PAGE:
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World’s oldest student debate club disinvites Richard Dawkins to protect the ‘comfort’ of its members

It has become ‘one of the most rabidly progressive institutions’ at the college

Who knew evolutionary biologist Richard Dawkins was a polarizing figure?

Apparently not Trinity College Dublin’s College Historical Society, which proclaims itself “the world’s oldest undergraduate society” and “the model for debating societies” at Oxford, Cambridge and Yale.

Student newspaper University Times reports that the society’s auditor, Brid O’Donnell, announced on her personal Instagram page that “The Hist” was disinviting the militant atheist and famed author of “The Selfish Gene” because “we value our members comfort [sic] above all else.”

She did not know about his “opinions on Islam and sexual assault until this evening,” O’Donnell reportedly wrote Sunday, though the post is not visible on her public page. It’s not clear whether she deleted it or just hid it.

The longtime University of Oxford “professor for public understanding of science,” who once said that pigs are more “human” than human fetuses, has become loathsome to the progressive left in recent years for his critical comments on Islam.

By referring to Dawkins’ views on sexual assault, O’Donnell (below) apparently means his 2013 comments that people shouldn’t judge “mild pedophilia” by 21st century standards. Dawkins was discussing an incident from his childhood where his school master reached into his shorts, arguing that such behavior doesn’t cause “lasting harm” to children.

MORE: Dawkins booted from Berkeley event for ‘hurtful speech’ on Islam

According to the Times, O’Donnell’s post explained that her predecessor had invited Dawkins and “I followed up the invitation with limited knowledge” of the scientist’s views, which were not fully fleshed out on “his Wikipedia page.” He was supposed to speak early next year.

She told the newspaper:

I was not previously aware of the harmful statements made by Richard Dawkins. The invitation was issued in advance of this committee’s tenure, and we are deeply grateful to the members and students who brought this to our attention.

The comfort of our membership is paramount, and we will not be proceeding with Professor Dawkins address. I apologize for any distress caused by this announcement, and the Hist will continue to listen and adapt to the needs and comfort of students.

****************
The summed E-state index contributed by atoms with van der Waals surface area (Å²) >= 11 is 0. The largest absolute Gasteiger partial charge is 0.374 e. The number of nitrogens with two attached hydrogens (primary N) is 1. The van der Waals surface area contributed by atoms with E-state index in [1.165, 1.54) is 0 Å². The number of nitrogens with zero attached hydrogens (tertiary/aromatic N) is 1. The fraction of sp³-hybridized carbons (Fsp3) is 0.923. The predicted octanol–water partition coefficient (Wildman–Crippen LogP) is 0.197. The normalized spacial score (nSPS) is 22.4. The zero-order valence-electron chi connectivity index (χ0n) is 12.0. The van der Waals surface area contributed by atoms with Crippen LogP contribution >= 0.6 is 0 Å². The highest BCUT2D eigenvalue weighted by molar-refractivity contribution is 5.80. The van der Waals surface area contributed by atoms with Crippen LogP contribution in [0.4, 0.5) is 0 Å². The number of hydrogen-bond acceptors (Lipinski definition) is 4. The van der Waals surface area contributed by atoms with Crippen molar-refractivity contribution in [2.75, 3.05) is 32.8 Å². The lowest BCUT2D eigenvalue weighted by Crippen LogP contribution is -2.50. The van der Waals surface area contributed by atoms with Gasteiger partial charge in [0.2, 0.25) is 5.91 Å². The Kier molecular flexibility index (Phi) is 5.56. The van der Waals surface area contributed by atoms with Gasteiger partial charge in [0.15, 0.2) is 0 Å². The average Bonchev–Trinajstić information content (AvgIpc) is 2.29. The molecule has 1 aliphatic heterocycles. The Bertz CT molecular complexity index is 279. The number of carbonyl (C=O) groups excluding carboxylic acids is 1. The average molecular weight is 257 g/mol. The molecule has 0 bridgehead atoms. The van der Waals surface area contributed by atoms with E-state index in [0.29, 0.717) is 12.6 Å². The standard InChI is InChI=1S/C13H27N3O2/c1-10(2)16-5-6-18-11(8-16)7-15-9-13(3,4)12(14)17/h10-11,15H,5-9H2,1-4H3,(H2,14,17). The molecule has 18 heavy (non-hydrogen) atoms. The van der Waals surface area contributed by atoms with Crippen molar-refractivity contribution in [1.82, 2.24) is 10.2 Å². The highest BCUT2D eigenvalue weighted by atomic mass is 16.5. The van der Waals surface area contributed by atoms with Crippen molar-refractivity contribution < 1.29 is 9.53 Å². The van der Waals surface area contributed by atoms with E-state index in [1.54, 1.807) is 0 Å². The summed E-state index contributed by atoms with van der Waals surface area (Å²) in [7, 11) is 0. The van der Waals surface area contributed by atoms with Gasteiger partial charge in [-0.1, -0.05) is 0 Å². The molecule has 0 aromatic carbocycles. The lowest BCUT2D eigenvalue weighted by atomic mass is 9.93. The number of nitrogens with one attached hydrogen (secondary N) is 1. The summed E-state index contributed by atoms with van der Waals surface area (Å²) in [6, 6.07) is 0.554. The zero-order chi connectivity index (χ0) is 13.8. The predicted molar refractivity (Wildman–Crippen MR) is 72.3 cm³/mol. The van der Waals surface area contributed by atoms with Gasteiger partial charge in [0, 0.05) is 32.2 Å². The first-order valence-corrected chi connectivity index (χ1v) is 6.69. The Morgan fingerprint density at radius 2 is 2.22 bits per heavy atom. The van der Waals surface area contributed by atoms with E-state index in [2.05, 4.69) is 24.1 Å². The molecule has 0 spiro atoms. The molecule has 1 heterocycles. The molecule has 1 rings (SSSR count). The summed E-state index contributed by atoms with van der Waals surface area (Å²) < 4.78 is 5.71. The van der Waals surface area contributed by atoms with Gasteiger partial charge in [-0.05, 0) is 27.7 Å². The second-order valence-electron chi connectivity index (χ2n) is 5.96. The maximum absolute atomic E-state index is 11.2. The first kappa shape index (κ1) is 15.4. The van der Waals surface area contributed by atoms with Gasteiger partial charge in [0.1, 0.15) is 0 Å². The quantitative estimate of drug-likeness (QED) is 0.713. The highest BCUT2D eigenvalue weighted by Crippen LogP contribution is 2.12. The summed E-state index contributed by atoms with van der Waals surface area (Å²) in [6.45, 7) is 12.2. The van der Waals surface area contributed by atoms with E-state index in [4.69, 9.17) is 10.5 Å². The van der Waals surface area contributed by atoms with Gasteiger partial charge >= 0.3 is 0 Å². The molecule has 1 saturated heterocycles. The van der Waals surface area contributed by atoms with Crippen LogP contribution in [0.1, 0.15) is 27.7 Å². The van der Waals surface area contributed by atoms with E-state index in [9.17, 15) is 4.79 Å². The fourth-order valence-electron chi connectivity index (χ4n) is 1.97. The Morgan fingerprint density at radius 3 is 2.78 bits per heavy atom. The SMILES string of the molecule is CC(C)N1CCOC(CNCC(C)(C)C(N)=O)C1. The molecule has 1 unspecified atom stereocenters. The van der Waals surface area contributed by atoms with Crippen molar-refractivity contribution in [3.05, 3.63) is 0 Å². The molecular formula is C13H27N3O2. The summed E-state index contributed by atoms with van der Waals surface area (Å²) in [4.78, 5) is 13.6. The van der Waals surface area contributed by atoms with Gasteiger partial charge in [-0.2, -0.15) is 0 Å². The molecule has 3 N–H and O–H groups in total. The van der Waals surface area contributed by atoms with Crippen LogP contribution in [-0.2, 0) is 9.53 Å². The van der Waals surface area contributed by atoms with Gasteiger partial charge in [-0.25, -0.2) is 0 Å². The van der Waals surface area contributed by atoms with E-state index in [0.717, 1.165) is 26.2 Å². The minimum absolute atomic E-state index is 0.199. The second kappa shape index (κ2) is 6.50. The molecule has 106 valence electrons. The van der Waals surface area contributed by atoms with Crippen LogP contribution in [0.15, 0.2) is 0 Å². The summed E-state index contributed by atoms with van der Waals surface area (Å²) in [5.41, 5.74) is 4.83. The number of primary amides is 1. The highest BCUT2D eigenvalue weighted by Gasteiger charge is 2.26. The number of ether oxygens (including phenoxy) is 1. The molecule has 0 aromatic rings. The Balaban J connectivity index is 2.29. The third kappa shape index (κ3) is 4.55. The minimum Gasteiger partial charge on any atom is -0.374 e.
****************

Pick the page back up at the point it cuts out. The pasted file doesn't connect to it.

Another Irish student publication, The Burkean, said Dawkins’ invitation was far more remarkable” than his disinvitation, given that The Hist “experienced what could only be called a soft coup over the summer”:

From the society announcing its support of the American ‘Black Lives Matter’ movement, to the denouncing past versions of itself for the mortal sin of racism, over the period of a few months the society has become one of the most rabidly progressive institutions within the college. [The society doesn’t even mention that Edmund Burke founded it.]

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More fitting for its recent direction is The Hist’s speaker this week, “Ireland’s preeminent Black Studies advocate and hieroglyphics expert Ebun Joseph, who will be taking part in a panel titled ‘Racism in Irish Education,'” the publication said:

The modern progressive has managed to worm its way to the top of Irish society. While the likes of O’Donnell would have been laughed out of the room less than a decade ago, they now rule the roost, forcing their views down the throat of everyone they can. Dissent in the minds of these ideologues should never be tolerated, as demonstrated by how frequently they will try to get people deplatformed, and even depersoned, when they are perceived to have sinned against their new form of Cultural Maoism.

The Times noted that in 2018 the society apologized for inviting an even more controversial speaker, Nigel Farage, whose leadership of the U.K. Independence Party helped usher in Brexit in 2016.

Its auditor at the time, Paul Molloy, initially defended inviting Farage and awarding him the society’s medal for public discourse, saying it often invites figures who “hold controversial and unorthodox views.” While Farage ultimately spoke, the society did not give him the medal.

Read the Times report and Burkean article.

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IMAGES: Albert H. Teich/Shutterstock, Brid O’Donnell/Instagram

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About the Author
Associate Editor
Greg Piper served as associate editor of The College Fix from 2014 to 2021.